Even though they may be taken for granted, pet vaccinations are vital for your pet’s health. Properly vaccinating your pet is an important part of pet care because vaccines can potentially help protect your pet against some serious health conditions and diseases.
“Vaccines are a suspension of altered microorganisms which will prevent, lessen, or treat disease without causing the disease,” said Dr. Mark Stickney, clinical associate professor at the Texas A&M University College of Veterinary Medicine & Biomedical Sciences.
Vaccines are considered the cornerstone of preventive medicine. Knowing the different types of vaccinations and how they work can help pet owners provide the best care for their animals.
“There are live, killed, modified live, and recombinant vaccinations,” said Stickney. “By exposing the immune system to bacteria or viruses that are genetically similar to the ones that will cause disease, the immune system will develop antibodies that protect the body when it encounters the actual disease-causing organism.”
“Some pet vaccines can be purchased over-the-counter and given by non-veterinarians,” said Stickney. However, there may be quality control issues with vaccines if you are not familiar with the correct way to store and use them.
“By law, certain vaccines, like the rabies vaccine, can only be given by your veterinarian,” said Stickney. “Your veterinarian is also the best person to determine which vaccines your pet needs and how frequently they should be administered.”
“All puppies and kittens should receive the rabies vaccine at three months of age and again at one year of age. Vaccination schedules vary depending on the area of the country you are in and the prevalence of different diseases in that area,” said Stickney.
Puppies should be vaccinated for distemper virus, adenovirus, parvovirus, and parainfluenza, while kittens should be vaccinated for viral rhinotracheitis, calicivirus, and panleukopenia. Other vaccinations may also be recommended depending on the lifestyle of your pet.
“Booster shots are necessary in puppies and kittens to overcome ‘maternal immunity’, where the antibodies that the puppies and kittens acquired from their mother provide some protection but eventually break down,” said Stickney. “Vaccines are ineffective in the face of maternal immunity; therefore the puppy and kitten vaccine series is necessary to protect the pet during the time when the maternal immunity disappears. Booster shots remind the immune system of diseases it is supposed to protect against.”
The frequency at which adult animals should receive booster vaccines has been a topic of debate among veterinarians for years. Increasingly, we have evidence that most vaccines do not need to be boosted every year and that the risk of an animal catching certain diseases decreases with age. Your veterinarian will be able to tailor a protocol for vaccinating your pet based on its specific lifestyle.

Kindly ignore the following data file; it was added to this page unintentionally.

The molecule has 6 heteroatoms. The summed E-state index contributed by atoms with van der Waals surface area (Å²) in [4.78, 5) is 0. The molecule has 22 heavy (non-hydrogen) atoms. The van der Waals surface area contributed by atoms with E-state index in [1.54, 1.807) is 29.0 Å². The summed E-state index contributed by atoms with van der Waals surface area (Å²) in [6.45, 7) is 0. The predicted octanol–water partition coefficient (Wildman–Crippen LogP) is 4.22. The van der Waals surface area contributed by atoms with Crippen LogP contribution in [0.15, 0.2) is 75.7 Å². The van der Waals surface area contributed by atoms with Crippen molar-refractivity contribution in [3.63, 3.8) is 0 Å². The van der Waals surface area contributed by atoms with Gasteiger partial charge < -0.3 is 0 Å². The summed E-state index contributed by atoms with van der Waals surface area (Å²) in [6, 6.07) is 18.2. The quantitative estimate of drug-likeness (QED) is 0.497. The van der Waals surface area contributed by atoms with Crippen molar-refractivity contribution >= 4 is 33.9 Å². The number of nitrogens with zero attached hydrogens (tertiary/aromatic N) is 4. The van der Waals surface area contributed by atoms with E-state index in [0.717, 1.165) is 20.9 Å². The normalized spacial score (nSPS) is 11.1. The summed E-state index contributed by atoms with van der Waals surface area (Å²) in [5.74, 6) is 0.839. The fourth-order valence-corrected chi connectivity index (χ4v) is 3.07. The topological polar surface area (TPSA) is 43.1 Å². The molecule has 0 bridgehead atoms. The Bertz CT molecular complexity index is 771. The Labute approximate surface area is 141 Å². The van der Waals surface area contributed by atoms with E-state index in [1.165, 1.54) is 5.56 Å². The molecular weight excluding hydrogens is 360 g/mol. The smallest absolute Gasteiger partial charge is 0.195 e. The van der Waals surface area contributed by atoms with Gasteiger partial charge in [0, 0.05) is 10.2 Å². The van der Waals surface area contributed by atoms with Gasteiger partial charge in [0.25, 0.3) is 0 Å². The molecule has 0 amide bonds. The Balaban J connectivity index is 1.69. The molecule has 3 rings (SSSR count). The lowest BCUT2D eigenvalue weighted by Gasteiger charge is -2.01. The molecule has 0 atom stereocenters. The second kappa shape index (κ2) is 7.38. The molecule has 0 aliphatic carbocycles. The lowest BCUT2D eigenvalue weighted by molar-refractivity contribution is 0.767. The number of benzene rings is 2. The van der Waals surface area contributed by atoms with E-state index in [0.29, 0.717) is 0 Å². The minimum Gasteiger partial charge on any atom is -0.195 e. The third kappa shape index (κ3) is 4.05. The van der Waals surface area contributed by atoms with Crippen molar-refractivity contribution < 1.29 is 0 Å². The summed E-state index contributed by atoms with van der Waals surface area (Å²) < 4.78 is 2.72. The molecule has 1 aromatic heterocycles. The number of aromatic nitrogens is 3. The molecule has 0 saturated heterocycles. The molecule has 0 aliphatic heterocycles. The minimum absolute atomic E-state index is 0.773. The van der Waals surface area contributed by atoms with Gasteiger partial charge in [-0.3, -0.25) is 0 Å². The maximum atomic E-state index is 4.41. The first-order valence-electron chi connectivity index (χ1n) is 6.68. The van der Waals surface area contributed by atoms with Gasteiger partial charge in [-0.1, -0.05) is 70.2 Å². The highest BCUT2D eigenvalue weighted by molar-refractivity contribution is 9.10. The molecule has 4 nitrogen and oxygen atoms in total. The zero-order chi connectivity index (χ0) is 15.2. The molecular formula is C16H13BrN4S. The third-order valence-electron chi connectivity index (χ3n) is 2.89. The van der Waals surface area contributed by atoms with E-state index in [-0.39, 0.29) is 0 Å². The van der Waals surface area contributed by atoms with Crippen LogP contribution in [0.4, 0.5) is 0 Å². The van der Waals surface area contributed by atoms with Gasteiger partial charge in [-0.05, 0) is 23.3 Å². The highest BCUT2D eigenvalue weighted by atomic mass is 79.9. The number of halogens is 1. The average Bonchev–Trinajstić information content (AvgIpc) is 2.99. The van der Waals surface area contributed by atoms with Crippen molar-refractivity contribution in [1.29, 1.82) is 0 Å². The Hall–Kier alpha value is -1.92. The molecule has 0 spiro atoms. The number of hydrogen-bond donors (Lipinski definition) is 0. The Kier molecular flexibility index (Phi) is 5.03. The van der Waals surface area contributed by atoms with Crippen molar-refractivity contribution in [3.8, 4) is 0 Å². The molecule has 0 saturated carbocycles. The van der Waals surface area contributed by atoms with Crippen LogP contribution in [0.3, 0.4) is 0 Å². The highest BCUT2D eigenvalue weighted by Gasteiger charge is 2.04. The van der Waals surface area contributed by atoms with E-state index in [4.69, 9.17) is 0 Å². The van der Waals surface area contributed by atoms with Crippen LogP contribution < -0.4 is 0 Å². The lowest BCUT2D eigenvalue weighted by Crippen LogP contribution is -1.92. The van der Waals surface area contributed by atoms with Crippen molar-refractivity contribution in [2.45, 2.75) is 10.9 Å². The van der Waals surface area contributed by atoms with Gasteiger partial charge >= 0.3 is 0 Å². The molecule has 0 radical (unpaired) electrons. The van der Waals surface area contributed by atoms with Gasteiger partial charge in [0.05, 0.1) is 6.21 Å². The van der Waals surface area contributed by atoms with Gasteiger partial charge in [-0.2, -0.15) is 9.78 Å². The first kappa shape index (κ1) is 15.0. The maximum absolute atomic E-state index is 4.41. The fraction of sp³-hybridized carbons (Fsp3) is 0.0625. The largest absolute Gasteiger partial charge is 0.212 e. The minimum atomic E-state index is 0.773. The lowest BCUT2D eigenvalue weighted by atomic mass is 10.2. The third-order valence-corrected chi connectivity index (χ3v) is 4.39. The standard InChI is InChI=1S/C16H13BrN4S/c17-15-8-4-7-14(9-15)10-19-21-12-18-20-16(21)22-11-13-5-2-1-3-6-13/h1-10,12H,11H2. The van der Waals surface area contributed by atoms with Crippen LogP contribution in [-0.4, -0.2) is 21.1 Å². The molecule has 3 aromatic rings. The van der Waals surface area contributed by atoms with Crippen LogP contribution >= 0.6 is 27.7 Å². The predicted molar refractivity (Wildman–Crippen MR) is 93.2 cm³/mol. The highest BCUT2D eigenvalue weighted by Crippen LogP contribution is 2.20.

“No vaccine is 100% effective,” said Stickney, “It is possible to overwhelm any vaccine and immune system with exposure to enough disease-causing organisms.”
Additionally, adverse reactions can occur from vaccinations. These reactions are most likely to occur the second time an animal receives a vaccine. They usually occur within a few minutes to six hours of vaccination.
“There are two types of reactions commonly seen, anaphylactic and delayed hypersensitivity,” said Stickney. “Delayed hypersensitivity reactions are more common and less serious. The pet becomes itchy and the face and ears swell. These reactions can usually be treated with antihistamines.”
“Anaphylactic reactions are less common, and are serious and life-threatening,” said Stickney. “The animal collapses and goes into shock. Epinephrine and intravenous fluids are necessary to treat the animal.”
If your pet ever had an allergic reaction to a vaccine, it is important to let your veterinarian know. Even pets that are allergic to a specific vaccine typically have no problems if they are treated with antihistamines before vaccinations.
Remember, vaccines are health products that signal protective immune responses in your pet. Your veterinarian can best guide you in the use and schedule for vaccinating your pet.
Pet Talk is a service of the College of Veterinary Medicine & Biomedical Sciences, Texas A&M University. Stories can be viewed on the Web at vetmed.tamu.edu/news/pet-talk. Suggestions for future topics may be directed to firstname.lastname@example.org.